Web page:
When I was very young I can remember my parents smoking. It never seemed like a big deal. My grandma smoked (it eventually took her life). Her husband smoked but, it wasn’t cigs that killed him. My grandfather on my dad’s side smoked for roughly 60 years and quit a few years before he passed away unrelated to smoking.
My parents quit smoking when I in kindergarten or first grade. I don’t remember them making a big deal out of it. It just didn’t happen anymore. I’ve been around nicotine most of my life.
Fast forward about 10 years… it’s a little cliché, I know but, I wanted to try it because everyone else was doing it. I tried smoking. I liked it. In fact I loved it but, I felt the effects of smoking very quickly. The shortness of breath, the coughing in the morning, the horrific smell your body has as a smoker. When I was 17 I decided to buy a can of Rooster Wintergreen (with the help of someone that was 18 of course). I don’t even know if this stuff is around anymore. I got a world class buzz from this stuff and the best part was, I could do it in school and rarely get caught. From that point on I was a dipper.
A lot of things happen from when you are 17 until you are 36, my age. You go to college…You meet a gal…Get married…Build a house…Get a big boy job…move…have kids…and every thing that goes along with kids. Sports activities, school activities, family vacations, etc. That’s a lot of change. Just about the only thing that stayed consistent was addiction to nicotine. It was always there for me. When I was pissed I had a dip. When I was happy I had a dip. When I needed to celebrate, the occasion always called for a dip!
Like many nicotine users, I quit many times. Usually very quietly so I didn’t look like a failure when I started up again. I failed every time. Probably due to the lack of accountability.
I have worked in sales for many years. A dip in my lip almost became a trademark. I had one in when I’d visit many of my customers. I’d always have one in when I was entertaining them. I drive about 40,000 miles per year so of course I’m going to dip when I’m driving!
As your children grow older, they start to realize that you are putting something in your lip that they are not putting in theirs. So they ask questions. It is not easy to explain what it is to a child. It is even more difficult to answer the question “Why?”….. I don’t really have an answer, but when you go in to the gas station with your child and they jokingly say to the clerk “can I get a grizzly wintergreen too please?” It seems like something needs to change or they are headed right down the same road I have been on.
Along came September 11, 2017. I woke up early that morning. My routine was to put in a dip and make some coffee. I don’t know why I felt compelled to quit, but I did. I told myself I was done. I just felt fed up with it. Sick of letting it dictate where I drive, when I wake up, events I would attend. How early I left events so I could get a dip in. I dumped it all down the toilet before I made my coffee. A couple hours in to my quit I decided to search the web for helpful ways to quit. I came across KTC and decided to write a post. I had no idea how it worked. Moments after joining and writing a post I had private messages from Samrs and JustinJ congratulating me and helping me navigate the site.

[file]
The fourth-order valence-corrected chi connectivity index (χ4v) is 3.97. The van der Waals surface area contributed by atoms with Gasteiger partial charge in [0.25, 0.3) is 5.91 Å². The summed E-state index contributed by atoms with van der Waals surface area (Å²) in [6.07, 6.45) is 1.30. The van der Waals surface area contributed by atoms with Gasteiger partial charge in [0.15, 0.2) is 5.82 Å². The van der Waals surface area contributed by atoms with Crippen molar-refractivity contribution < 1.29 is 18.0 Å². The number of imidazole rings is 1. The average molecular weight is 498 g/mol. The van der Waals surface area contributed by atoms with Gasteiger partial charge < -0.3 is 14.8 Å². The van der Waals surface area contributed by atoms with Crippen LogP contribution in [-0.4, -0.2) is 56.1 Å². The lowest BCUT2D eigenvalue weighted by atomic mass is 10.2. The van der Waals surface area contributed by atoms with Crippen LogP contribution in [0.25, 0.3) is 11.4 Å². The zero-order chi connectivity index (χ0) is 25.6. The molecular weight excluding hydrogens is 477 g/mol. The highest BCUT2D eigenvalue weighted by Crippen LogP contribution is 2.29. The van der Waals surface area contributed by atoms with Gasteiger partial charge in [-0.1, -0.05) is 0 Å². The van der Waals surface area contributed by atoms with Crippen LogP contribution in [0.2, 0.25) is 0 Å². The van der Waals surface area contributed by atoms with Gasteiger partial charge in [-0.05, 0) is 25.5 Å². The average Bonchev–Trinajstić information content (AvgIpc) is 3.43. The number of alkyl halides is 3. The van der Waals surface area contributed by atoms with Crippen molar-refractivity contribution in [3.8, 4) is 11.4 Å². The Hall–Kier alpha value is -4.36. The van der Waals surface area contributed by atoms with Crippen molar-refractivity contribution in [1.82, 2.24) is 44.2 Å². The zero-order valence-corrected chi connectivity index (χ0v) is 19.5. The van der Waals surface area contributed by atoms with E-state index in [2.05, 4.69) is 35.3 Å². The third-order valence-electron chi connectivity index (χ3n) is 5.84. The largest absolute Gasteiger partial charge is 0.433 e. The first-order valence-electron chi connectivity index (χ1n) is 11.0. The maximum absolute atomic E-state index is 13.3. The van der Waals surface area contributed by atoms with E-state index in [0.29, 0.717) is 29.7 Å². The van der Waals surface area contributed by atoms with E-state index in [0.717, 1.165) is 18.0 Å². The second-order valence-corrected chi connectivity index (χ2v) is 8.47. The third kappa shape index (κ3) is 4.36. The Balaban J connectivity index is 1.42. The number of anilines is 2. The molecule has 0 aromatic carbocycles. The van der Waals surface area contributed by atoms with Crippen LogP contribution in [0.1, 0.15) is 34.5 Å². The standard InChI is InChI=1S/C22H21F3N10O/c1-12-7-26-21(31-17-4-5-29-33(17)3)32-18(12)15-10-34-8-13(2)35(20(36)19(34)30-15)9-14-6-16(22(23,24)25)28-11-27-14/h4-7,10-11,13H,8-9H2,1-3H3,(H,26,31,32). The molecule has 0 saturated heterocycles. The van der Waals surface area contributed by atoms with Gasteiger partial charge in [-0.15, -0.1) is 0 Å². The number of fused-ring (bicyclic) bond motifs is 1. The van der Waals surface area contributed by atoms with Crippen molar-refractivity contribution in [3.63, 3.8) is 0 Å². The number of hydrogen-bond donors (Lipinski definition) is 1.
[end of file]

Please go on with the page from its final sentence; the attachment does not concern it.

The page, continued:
Ohhhhhh the fog of nicotine withdrawal. Sucks! Over the next couple days I had many people giving me their digits. “Weird shit here” I thought. I posted roll and sat back and watched for a while. I even contemplated ghosting out of this place after a few days, but something kept me here. It seemed like there were people here that really did care if I quit. I decided to give my digits to a few people. They started texting me daily to check in. This made the thought of ghosting out a little more difficult. They might hunt me down!
Two weeks into my quit, my life was turned upside down. On September 25th, 2017 at about 9:00 pm, we got a call from the doctor stating that my son’s blood test results were in and we needed to get my him to the emergency room at the University of Iowa immediately. My 8 year old son was diagnosed with cancer that day. A child who has never intentionally put anything into his body that would cause him harm. Meanwhile I spent the past 18 years or so filling my mouth with something we KNOW causes cancer, but he is the one in a PICU bed. It just didn’t add up. He watched me dip nearly every day since he was born. He saw the warning labels on the cans about cancer. He knew what it could do. This one hit me hard. Even though it was 2 weeks after day 1, I knew I could never touch that crap again.
I made mention of my son’s illness on KTC. Over the next couple months there was an avalanche of support, well wishes, cards, letters, gifts, care packages, etc. I knew from this day forward that I am a member of a brotherhood that truly cares about me and my family. It was not just some website full of strangers with weird nicknames. It was a whole bunch of guys just like me trying to do what is right for themselves and their families. After all they have done for my family and me, how could I ever break my promise to stay quit? I won’t!
So here I sit in front of my computer on day 117, again pledging to stay quit with all of you. The way I see it, the guy that has been quit for 1 day is right where I am right now. We didn’t use nicotine today. Congratulations day 1 guy! We take it one damn day at a time. I promise all of you, there will be times when you need to take it one MINUTE at a time. Ask yourself, can you make it to the next minute? If the answer is yes, only focus on that minute. Worry about the next minute later.
What’s my point with all these words? Nothing in life should ever affect your resolve to stay quit. Pledge your word to those around you to stay quit and keep your word.